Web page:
Rabbeinu B'Chayei (end of "Introduction") adds that the word bal, used in Psalms, is unusual, as "not" is always the word lo. He therefore says that this is a reference to the entire Torah being Divine: the word bal is composed of the letter bet, which opens the Torah (Breishit, "In the beginning"), and the letter lamed, with which the Torah ends ("Israel"). The message is: all of this Torah, from bet to lamed, is Divine, given at Sinai to the people of Israel exclusively.

Apparently, those who conducted the survey wanted settlers like me to come across as wild and out of control vigilantes. Just this very week, there has been an outcry from the Left against a new Member of Knesset from Ichud Leumi (National Union) who, horror of horrors, learned Torah from the late Rabbi Meir Kahane, MK, "and didn't the Knesset outlaw Kahanist philosophy." Of course, this is more leftist fanaticism and exaggeration: the Knesset outlawed the Kach political party, but never went so far as to become a thought-police to outlaw Rabbi Kahane's philosophy. Indeed, Rabbi Kahane was a rabbi, teaching Torah; not even the Knesset (which passed the evil, cruel eviction statutes against Gush Katif) would outlaw these mishpatim and dibrot, laws of truth and chesed (Baba Kama 30a; Rabbi Yehuda said that he who wants to be a man of chesed, "lovingkindness", let him learn these tort laws).

Furthermore, a historical anecdote. During the years Rabbi Kahane was an MK, there was a Minister Without
Those who conducted the survey wanted settlers like me to come across as wild and out of control.
Portfolio (from the National Religious Party) named Yosef ("Yoska") Shapiro. Yoska is the son of Rabbi Shai'ala (Yeshayahu) Shapiro, one of the founders of religious-Zionism in the first half of the 20th century. Rabbi Shapiro was known as the Rebbe Hachalutz; after founding the movement, its educational system and its bank, he left the city and went to farm in Kfar Pinnes, in order to have the mitzvah of farming the Holy Land. The Rebbe died of shock and sadness, shortly after learning of the extent of the Holocaust, including the murder of his brother, the Piachechner Rebbe, the Rabbi of the Warsaw Ghetto, Rabbi Kalman Kalonymous Shapiro.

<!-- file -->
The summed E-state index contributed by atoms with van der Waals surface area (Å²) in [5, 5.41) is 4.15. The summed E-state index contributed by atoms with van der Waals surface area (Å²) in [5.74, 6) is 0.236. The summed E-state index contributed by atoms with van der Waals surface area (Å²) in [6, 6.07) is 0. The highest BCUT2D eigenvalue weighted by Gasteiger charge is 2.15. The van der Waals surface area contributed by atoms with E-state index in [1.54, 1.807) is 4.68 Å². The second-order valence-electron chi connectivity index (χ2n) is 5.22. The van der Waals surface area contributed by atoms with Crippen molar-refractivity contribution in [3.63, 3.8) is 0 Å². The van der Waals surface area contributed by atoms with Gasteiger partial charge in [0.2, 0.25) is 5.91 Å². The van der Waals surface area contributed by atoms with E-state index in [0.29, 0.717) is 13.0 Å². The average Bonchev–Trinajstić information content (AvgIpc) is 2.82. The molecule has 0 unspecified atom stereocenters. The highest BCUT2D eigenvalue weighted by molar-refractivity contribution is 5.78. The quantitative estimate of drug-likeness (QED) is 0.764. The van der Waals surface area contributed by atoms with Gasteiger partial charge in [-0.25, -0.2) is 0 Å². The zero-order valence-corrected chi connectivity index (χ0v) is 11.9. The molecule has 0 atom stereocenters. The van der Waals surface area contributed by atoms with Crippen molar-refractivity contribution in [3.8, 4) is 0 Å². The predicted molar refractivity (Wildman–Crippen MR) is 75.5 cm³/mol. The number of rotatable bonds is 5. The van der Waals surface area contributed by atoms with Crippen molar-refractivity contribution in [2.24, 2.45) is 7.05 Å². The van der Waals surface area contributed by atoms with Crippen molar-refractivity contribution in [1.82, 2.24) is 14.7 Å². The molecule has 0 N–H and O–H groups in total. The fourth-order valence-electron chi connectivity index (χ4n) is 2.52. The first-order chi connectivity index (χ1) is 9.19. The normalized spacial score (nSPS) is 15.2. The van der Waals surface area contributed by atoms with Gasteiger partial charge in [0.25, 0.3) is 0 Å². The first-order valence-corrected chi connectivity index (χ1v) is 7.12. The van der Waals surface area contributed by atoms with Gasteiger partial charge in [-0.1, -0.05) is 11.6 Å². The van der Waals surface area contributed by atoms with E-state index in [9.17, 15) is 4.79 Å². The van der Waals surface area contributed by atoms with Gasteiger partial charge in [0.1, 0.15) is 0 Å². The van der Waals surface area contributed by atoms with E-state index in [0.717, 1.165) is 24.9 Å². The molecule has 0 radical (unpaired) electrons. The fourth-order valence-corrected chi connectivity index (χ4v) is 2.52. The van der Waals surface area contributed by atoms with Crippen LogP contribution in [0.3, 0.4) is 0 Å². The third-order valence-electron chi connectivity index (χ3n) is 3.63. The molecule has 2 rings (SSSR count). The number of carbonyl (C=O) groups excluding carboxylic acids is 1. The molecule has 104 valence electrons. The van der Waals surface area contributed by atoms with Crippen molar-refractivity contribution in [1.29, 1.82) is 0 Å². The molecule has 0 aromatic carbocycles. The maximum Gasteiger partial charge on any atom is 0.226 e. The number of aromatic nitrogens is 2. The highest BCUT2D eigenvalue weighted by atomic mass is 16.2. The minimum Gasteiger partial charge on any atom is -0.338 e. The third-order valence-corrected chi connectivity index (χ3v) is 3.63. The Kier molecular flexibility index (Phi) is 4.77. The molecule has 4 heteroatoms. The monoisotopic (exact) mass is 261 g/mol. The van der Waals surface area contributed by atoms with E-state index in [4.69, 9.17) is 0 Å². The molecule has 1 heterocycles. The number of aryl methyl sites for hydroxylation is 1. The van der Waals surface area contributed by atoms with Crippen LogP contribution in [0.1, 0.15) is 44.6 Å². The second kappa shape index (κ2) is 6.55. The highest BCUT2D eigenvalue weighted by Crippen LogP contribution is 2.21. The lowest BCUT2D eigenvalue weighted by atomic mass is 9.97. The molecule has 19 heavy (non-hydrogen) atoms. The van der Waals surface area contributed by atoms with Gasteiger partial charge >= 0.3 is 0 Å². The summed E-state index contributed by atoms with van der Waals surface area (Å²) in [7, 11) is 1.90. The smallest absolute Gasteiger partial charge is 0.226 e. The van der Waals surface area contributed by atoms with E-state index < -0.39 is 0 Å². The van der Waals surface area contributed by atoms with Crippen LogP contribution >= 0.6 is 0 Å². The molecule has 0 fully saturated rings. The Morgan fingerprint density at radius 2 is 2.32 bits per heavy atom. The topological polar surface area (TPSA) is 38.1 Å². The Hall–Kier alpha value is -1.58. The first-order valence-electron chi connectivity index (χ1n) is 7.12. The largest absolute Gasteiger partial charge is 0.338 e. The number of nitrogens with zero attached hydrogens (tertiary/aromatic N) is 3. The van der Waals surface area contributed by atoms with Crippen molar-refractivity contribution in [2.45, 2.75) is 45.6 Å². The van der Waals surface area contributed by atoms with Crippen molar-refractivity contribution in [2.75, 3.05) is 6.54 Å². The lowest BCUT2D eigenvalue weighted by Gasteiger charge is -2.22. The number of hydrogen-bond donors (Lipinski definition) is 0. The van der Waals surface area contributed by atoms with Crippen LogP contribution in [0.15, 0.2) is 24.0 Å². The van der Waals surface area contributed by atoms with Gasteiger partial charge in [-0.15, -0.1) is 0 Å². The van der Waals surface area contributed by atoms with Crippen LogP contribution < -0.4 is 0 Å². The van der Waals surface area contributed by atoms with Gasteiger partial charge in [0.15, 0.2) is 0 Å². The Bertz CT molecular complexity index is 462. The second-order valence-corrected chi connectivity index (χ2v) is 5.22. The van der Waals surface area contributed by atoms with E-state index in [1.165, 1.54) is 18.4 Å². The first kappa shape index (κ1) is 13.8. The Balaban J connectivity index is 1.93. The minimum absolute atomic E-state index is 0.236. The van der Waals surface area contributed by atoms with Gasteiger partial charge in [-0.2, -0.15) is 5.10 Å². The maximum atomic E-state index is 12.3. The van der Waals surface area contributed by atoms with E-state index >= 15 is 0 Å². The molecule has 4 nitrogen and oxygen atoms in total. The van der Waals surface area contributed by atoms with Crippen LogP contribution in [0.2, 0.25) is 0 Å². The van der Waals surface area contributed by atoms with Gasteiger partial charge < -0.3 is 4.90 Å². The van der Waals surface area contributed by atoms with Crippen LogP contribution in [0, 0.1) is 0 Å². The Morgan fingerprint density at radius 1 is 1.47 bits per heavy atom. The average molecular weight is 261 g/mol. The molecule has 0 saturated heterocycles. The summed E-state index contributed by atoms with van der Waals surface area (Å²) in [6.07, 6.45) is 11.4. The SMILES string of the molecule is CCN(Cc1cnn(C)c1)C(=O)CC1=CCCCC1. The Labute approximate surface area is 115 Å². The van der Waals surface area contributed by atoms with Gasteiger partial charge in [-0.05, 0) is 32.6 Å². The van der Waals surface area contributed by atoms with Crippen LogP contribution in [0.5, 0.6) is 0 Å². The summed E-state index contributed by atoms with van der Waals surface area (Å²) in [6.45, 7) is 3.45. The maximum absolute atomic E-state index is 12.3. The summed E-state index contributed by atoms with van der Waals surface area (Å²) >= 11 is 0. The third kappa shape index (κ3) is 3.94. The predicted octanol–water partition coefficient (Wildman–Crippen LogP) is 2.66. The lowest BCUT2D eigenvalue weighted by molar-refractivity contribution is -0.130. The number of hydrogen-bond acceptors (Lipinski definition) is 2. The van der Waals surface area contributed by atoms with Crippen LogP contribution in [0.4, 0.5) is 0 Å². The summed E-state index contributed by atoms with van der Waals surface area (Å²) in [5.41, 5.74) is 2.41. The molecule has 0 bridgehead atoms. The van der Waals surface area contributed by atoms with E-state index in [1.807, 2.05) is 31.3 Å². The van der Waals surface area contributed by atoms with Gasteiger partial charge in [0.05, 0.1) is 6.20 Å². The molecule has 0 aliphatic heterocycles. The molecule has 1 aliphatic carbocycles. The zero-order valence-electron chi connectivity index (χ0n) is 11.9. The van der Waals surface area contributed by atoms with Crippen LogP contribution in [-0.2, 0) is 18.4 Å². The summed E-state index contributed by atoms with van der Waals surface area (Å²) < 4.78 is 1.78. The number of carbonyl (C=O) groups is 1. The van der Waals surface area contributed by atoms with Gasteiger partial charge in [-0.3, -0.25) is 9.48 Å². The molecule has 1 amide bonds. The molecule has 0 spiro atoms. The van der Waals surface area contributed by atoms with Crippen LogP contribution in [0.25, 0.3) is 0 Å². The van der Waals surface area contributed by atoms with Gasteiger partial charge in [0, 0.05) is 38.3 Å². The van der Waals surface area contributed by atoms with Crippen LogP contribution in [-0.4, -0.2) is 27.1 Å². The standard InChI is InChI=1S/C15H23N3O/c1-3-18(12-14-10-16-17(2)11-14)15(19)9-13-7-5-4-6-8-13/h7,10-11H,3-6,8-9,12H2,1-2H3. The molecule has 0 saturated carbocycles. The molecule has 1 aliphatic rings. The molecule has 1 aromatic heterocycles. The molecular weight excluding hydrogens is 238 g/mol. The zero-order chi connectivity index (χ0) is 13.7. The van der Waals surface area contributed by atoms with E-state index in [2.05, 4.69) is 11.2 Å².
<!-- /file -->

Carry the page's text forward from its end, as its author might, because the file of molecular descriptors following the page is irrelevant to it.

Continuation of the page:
Yoske Shapiro was worldwide director of Bnei Akiva for twenty years, sat in the Knesset from 1984-1988, with Rabbi Kahane, and said: "Many walk out of the Knesset when Rabbi Kahane rises to talk. But he is a learned rabbi, and has much good to say, speaking words (devarim) of Torah - and he's done much chesed for Soviet Jewry, baalei tshuvah and Israel. I stay and listen."

Yoska himself has spoken much Torah and done much chesed with Bnei Akiva, Oz, Soviet Jewry and Olim. We went on Tehillah's pilot tours, and even now Tehillah continues its work with Olim. But Yoska is not well, and would benefit from prayers for a refuah shleimah ("complete recovery") forYisrael Yosef ben Chayah Sarah.